My first book in February seemed to go by very fast, probably because I finished The Summer Tree with four days still to go in January. That's fine, the further ahead I can get the better because then I might actually feel like I have time to tackle a longer book without falling off pace.
Mixed. Very decidedly mixed. This book was a present - years ago - from Nickie, whose judgement I trust. On the other hand, it's still a Regency romance novel and as such I expected it to be pretty predictable. I made a wordsearch about romance novels for Valentine's Day and I've been wanting to give a bona fide romance a try every since - I'm not sure this quite fulfilled that niche in my mind. I might still need to track down Dare I Be Happy? or Cupid Rides Pillion.
At least one of the plot twists in this book actually surprised me! For the first several chapters I thought I could see exactly where it was going: respectable, strait-laced young woman gets involved with dashing, impetuous junior lord in order to save beautiful but irresponsible sister. Of course, opposites attract and the two main characters will slowly fall in love and end up properly married and living out their happily ever after, right? In broad strokes I was absolutely spot on, but there were more steps to get to that end result than I was expecting and a certain turn of events that I won't spoil honestly threw a spanner in the works.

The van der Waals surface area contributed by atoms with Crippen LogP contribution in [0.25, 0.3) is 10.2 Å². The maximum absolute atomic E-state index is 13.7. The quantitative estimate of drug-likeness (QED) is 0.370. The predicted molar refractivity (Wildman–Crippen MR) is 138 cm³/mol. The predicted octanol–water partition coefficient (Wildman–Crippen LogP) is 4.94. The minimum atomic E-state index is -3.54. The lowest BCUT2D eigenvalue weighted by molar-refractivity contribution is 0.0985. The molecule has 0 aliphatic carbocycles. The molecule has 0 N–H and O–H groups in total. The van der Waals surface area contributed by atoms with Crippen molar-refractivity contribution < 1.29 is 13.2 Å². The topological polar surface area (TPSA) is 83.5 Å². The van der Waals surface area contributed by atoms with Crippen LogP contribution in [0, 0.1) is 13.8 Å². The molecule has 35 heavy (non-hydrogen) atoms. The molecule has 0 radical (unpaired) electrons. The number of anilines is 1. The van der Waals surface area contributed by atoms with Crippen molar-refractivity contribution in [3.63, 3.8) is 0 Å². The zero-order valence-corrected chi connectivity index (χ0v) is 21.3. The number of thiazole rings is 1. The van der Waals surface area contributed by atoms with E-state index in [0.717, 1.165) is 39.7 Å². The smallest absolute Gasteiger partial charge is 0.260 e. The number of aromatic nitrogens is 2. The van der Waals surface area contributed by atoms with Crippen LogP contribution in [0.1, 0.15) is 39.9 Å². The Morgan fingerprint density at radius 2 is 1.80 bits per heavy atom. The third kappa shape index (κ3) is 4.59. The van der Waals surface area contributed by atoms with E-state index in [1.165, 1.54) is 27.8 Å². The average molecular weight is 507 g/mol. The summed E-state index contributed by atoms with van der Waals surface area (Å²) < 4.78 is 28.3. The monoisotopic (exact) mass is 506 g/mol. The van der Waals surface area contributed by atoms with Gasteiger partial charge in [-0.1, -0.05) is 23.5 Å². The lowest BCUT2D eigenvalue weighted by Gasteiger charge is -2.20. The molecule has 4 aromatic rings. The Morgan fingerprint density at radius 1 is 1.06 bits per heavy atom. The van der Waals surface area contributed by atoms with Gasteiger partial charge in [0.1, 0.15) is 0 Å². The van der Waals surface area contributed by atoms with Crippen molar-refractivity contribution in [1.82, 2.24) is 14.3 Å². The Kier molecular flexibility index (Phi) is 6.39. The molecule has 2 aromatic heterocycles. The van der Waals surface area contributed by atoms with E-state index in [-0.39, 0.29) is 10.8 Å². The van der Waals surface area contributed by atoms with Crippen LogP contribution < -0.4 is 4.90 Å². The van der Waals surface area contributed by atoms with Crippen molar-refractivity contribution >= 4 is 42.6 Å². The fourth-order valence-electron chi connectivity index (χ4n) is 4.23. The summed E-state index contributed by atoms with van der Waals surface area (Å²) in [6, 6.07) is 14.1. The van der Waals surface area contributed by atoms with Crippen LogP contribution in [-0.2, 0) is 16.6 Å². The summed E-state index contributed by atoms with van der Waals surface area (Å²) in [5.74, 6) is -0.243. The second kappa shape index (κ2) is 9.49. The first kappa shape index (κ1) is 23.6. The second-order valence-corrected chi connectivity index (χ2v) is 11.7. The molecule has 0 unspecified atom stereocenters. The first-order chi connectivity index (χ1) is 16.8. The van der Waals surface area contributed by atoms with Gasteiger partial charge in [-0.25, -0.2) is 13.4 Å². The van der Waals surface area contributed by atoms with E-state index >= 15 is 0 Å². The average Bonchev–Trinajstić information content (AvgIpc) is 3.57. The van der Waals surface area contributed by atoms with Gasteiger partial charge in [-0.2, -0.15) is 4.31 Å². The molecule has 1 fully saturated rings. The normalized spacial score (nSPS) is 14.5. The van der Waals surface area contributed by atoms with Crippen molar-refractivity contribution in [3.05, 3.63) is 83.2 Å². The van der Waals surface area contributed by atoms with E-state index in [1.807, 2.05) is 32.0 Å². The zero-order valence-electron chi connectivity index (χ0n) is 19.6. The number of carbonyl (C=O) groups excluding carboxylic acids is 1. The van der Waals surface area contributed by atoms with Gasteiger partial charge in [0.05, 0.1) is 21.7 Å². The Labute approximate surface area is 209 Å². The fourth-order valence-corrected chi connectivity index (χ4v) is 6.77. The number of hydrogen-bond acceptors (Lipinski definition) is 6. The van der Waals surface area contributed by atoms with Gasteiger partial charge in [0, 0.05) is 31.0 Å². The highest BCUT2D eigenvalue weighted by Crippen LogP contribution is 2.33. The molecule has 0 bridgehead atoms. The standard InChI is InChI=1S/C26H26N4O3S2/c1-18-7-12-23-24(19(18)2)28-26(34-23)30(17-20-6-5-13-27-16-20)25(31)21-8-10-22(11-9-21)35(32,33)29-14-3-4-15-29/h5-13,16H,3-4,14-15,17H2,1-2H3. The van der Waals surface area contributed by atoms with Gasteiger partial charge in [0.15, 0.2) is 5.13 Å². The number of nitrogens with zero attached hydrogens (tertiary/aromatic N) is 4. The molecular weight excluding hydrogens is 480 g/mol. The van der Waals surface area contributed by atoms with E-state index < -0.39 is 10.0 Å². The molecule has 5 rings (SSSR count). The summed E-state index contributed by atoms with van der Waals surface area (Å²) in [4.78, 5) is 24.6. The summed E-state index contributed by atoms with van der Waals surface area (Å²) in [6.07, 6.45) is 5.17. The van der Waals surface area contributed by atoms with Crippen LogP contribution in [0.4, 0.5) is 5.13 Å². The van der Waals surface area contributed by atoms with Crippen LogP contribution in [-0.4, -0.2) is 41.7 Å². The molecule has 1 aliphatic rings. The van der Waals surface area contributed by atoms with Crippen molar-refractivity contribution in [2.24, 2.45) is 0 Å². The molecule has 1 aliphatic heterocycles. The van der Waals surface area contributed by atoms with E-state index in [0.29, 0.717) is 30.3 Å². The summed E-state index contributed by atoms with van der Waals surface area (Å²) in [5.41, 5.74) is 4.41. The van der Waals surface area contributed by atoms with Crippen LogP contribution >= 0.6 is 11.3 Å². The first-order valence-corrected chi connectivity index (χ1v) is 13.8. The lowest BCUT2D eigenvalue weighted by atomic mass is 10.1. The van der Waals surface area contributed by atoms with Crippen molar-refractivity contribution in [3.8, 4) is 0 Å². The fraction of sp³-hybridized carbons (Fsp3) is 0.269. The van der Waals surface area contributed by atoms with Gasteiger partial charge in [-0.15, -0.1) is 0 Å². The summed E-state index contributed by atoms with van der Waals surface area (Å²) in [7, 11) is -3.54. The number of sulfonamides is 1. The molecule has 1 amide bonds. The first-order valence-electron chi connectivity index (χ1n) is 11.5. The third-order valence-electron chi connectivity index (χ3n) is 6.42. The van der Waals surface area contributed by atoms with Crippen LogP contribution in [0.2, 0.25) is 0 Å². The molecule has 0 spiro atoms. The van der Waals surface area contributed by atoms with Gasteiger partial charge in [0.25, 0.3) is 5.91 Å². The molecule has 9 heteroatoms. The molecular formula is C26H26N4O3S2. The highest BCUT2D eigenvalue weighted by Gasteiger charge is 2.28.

I liked the characters — especially Mary. The background characters were very much straight out of an Austen novel, but Mary and Lord Vidal were at least a little different. I also got a fair few laughs out of some of the dialogue, particularly when the uptight male characters (Mr John Marling and Mr Frederick Cummin) come up against the wilder of the ladies. Georgette Heyer has the advantage over Jane Austen that she's writing for a modern audience and therefore doesn't have her jokes hinging on the exact type of barouche the characters drive. (Which isn't to say I don't find Jane Austen funny, I do — Mr and Mrs Bennet have perhaps one of the best comic relationships in literature.)
The plot was, after all, a little predictable. I knew from very early on exactly which characters would end up together and nothing ever happened that caused me to question that.
The prose also suffered from a lot of showing not telling, especially when it came to Mary. Though Georgette Heyer describes how Mary feels for Lord Vidal it’s rarely shown in her actions, which causes her feelings to fall a little flat.
I don't think I'll be rushing out to find more novels by Georgette Heyer, but it was perfectly good for what it was and I got a few laughs as well — 6 stars.